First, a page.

For all of you who have been pining to meet the cubs and lamenting that they aren’t on exhibit, allow me to offer a small consolation: lion cubs this young are actually a little bit boring! Now, before you gasp at my impassivity, allow me to explain. In the wild, lions are inactive for up to 20 hours a day. That means there are only 4 hours a day where lions aren’t sleeping or resting. What I’ve learned in the 3 weeks following November 13th is that lion cubs and nursing mothers are even less exciting! For 3 weeks, we’ve seen little more than nursing, sleeping and grooming from our young little bunch. But in this last week (the cubs’ 4th week of life), something magical has started to happen.
The cubs are finally becoming more mobile and a little braver, and with these new developments, their little personalities are beginning to shine through! Since their sexes are still a mystery to us, we’ve been referring to the cubs based on their birth order (Cub #1 was the first born, then came Cub #2 followed by Cub #3). Here are some of my observations of the newest members of our African lion pride.
Cub #1: Fearless Leader, Bold and Stubborn
Cub #1 was the first into the world and has continued to be the pioneer of the group ever since. Cub #1 has always appeared to be the largest of the 3, and it’s hands-down the bravest in the bunch. #1 mastered the art of crawling outside of the nest area first, scaling the hackberry log and sometimes tumbling head-first to the ground below in order to gain unchallenged access to Imani for some prime nursing time and one-on-one attention from “Mama”.
Cub #1 is the most vocal of the bunch as well, often standing on the hackberry log and just crying out to anyone who’ll listen. Sometimes Cub #1 will do this vocalizing immediately after a private nursing session, so I’m inclined to think that maybe it just likes to hear itself make noise? Imani seems to be the toughest on Cub #1, often batting it around and almost “playing” with it in a manner she doesn’t usually employ with the other two. But Cub #1 can absolutely handle the tough-love and isn’t shy about letting mom know if it isn’t appreciated. Cub #1 seems very strong-willed and stubborn, relentlessly pursuing its interests even when Imani tries her best to keep #1 safely inside of the straw nesting area. And on more than one occasion, I’ve caught Cub #1 chewing on Imani’s tail. 🙂 If genetics play any role in the development of personality, then Cub #1’s independence is most definitely from Imani’s side of the gene pool.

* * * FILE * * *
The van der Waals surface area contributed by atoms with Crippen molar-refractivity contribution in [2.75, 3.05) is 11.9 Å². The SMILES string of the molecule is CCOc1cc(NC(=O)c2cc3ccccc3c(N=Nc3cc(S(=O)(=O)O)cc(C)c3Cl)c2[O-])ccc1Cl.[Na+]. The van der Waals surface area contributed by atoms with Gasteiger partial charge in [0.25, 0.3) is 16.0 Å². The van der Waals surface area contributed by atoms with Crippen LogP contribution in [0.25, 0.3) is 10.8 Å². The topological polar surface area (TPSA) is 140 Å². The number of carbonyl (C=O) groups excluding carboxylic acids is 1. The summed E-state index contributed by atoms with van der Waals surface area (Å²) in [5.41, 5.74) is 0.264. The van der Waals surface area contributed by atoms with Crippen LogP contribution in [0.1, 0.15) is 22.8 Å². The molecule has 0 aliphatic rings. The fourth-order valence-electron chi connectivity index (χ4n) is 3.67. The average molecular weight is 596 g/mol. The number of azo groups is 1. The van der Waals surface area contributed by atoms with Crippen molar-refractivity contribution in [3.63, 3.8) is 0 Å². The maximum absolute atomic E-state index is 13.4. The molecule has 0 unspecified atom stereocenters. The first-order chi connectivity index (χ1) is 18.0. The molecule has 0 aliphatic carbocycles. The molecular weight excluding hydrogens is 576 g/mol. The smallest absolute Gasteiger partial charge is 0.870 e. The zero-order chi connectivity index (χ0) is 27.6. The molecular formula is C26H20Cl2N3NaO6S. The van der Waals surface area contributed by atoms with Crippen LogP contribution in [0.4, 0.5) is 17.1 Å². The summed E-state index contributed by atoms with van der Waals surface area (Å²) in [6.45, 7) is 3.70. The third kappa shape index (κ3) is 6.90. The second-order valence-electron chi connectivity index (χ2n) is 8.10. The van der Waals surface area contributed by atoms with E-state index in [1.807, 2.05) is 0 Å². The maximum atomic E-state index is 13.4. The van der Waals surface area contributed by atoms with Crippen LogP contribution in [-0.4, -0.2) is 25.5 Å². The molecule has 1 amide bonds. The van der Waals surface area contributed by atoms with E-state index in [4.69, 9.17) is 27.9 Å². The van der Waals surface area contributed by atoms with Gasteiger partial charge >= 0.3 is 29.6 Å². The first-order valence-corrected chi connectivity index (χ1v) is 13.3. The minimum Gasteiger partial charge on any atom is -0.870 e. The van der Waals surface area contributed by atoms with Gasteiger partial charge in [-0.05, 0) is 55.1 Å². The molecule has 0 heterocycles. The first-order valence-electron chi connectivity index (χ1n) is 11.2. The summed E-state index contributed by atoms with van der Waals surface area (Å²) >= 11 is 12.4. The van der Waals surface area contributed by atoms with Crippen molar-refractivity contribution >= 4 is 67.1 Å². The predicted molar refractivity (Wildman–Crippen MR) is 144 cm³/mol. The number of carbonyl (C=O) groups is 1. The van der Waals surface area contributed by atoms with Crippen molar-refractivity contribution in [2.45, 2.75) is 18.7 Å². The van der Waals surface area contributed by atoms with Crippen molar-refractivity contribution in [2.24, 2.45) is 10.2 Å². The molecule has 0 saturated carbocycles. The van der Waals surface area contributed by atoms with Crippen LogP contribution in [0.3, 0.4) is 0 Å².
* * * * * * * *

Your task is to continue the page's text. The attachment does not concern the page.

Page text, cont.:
Cub #2: The Pacifist, Easy-Going and Low-Maintenance
Cub #2 flew under the keepers’ radars for a good long while, not really standing out for any reasons (good or bad). Cub #2 seems to contribute the least to Imani’s parental challenges, often staying put wherever it’s placed and waiting patiently for Imani to return to the nest. Cub #2 rarely calls to or seeks out Imani and simply takes the opportunity to nurse whenever it’s readily available. Cub #2 patiently accepts being groomed and never resists when Imani attempts to pick it up. Whenever a skirmish breaks out between siblings over a nipple, Cub #2 is the most likely to compromise by relocating to another teat. “It’s okay, I’ll just go nurse from this nipple instead.”
Cub #2 rarely strays away from the group and seems the most dependent upon the companionship of its siblings. I watched once as Cub #2 was awoken from a nap by the sounds of Cub #1 nursing outside of the nest box. Cub #2 got up to investigate and stopped on top of the hackberry log, staring in the direction of Imani and Cub #1. It looked like #2 was trying to gather the courage to go over the log and join the nursing party, but after a couple of feeble attempts to make it over the log, #2 simply gave up and went back to nap beside the warmth and comfort of its other sibling. Adventurous is not a word I’d use to describe #2. Cub #2’s affinity for companionship and its penchant for the safe and familiar remind me very much of John!